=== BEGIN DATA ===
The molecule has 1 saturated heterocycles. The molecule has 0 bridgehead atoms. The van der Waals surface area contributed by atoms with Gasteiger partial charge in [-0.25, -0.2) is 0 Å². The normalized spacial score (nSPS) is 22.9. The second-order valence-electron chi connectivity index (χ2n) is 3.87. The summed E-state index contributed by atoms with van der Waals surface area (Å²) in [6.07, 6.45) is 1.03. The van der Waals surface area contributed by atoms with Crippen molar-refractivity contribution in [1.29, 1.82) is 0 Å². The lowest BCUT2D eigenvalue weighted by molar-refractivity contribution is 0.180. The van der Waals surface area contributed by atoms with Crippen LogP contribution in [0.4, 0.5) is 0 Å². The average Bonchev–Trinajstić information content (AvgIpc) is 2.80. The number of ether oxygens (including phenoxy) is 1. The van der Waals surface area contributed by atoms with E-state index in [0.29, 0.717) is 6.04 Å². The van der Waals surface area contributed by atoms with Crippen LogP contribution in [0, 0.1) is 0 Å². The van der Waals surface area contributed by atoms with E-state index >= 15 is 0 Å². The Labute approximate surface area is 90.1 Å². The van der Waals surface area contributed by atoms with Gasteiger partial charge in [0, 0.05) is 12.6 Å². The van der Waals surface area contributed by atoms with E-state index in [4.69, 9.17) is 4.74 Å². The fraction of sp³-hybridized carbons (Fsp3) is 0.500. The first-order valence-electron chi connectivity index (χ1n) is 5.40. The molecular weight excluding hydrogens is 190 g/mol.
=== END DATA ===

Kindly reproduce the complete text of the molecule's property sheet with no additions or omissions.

The molecule has 1 saturated heterocycles. The molecule has 0 bridgehead atoms. The van der Waals surface area contributed by atoms with Gasteiger partial charge in [-0.25, -0.2) is 0 Å². The normalized spacial score (nSPS) is 22.9. The second-order valence-electron chi connectivity index (χ2n) is 3.87. The summed E-state index contributed by atoms with van der Waals surface area (Å²) in [6.07, 6.45) is 1.03. The van der Waals surface area contributed by atoms with Crippen molar-refractivity contribution in [1.29, 1.82) is 0 Å². The lowest BCUT2D eigenvalue weighted by molar-refractivity contribution is 0.180. The van der Waals surface area contributed by atoms with Crippen LogP contribution in [0.4, 0.5) is 0 Å². The average Bonchev–Trinajstić information content (AvgIpc) is 2.80. The number of ether oxygens (including phenoxy) is 1. The van der Waals surface area contributed by atoms with E-state index in [0.29, 0.717) is 6.04 Å². The van der Waals surface area contributed by atoms with Crippen LogP contribution in [0, 0.1) is 0 Å². The van der Waals surface area contributed by atoms with E-state index >= 15 is 0 Å². The Labute approximate surface area is 90.1 Å². The van der Waals surface area contributed by atoms with Gasteiger partial charge in [0, 0.05) is 12.6 Å². The van der Waals surface area contributed by atoms with E-state index in [4.69, 9.17) is 4.74 Å². The fraction of sp³-hybridized carbons (Fsp3) is 0.500. The first-order valence-electron chi connectivity index (χ1n) is 5.40. The molecular weight excluding hydrogens is 190 g/mol.